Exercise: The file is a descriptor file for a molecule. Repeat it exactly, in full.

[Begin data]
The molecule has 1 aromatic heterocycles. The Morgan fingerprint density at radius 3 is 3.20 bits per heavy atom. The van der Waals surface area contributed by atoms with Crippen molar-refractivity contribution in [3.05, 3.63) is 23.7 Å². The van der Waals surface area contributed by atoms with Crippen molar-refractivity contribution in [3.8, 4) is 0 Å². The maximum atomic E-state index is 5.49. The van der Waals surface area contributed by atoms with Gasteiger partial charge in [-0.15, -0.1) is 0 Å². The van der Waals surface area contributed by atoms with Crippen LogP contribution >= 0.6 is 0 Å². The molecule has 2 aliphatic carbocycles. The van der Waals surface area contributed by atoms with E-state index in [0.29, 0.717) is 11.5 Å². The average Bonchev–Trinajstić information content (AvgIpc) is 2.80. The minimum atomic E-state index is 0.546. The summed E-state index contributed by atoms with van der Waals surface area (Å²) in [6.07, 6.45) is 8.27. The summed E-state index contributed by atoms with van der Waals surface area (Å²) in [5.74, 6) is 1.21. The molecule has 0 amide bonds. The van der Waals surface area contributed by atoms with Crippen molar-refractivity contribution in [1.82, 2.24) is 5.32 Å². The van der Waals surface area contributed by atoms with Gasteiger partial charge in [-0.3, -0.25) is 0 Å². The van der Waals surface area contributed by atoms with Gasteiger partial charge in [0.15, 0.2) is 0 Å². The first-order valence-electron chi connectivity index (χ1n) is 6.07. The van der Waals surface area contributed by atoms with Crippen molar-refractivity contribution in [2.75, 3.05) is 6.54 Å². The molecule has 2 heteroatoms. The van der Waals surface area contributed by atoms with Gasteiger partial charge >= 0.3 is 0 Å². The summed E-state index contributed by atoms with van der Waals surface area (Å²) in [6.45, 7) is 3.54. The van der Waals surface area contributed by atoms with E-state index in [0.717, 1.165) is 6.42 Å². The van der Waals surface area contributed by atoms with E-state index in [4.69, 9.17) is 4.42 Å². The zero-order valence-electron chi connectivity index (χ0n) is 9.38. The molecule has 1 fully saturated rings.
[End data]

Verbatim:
The molecule has 1 aromatic heterocycles. The Morgan fingerprint density at radius 3 is 3.20 bits per heavy atom. The van der Waals surface area contributed by atoms with Crippen molar-refractivity contribution in [3.05, 3.63) is 23.7 Å². The van der Waals surface area contributed by atoms with Crippen molar-refractivity contribution in [3.8, 4) is 0 Å². The maximum atomic E-state index is 5.49. The van der Waals surface area contributed by atoms with Gasteiger partial charge in [-0.15, -0.1) is 0 Å². The van der Waals surface area contributed by atoms with Crippen LogP contribution >= 0.6 is 0 Å². The molecule has 2 aliphatic carbocycles. The van der Waals surface area contributed by atoms with E-state index in [0.29, 0.717) is 11.5 Å². The average Bonchev–Trinajstić information content (AvgIpc) is 2.80. The minimum atomic E-state index is 0.546. The summed E-state index contributed by atoms with van der Waals surface area (Å²) in [6.07, 6.45) is 8.27. The summed E-state index contributed by atoms with van der Waals surface area (Å²) in [5.74, 6) is 1.21. The molecule has 0 amide bonds. The van der Waals surface area contributed by atoms with Crippen molar-refractivity contribution in [1.82, 2.24) is 5.32 Å². The van der Waals surface area contributed by atoms with Gasteiger partial charge in [-0.3, -0.25) is 0 Å². The van der Waals surface area contributed by atoms with Gasteiger partial charge in [0.15, 0.2) is 0 Å². The first-order valence-electron chi connectivity index (χ1n) is 6.07. The van der Waals surface area contributed by atoms with Crippen molar-refractivity contribution in [2.75, 3.05) is 6.54 Å². The molecule has 2 heteroatoms. The van der Waals surface area contributed by atoms with Gasteiger partial charge >= 0.3 is 0 Å². The summed E-state index contributed by atoms with van der Waals surface area (Å²) in [6.45, 7) is 3.54. The van der Waals surface area contributed by atoms with E-state index in [0.717, 1.165) is 6.42 Å². The van der Waals surface area contributed by atoms with E-state index in [4.69, 9.17) is 4.42 Å². The zero-order valence-electron chi connectivity index (χ0n) is 9.38. The molecule has 1 fully saturated rings.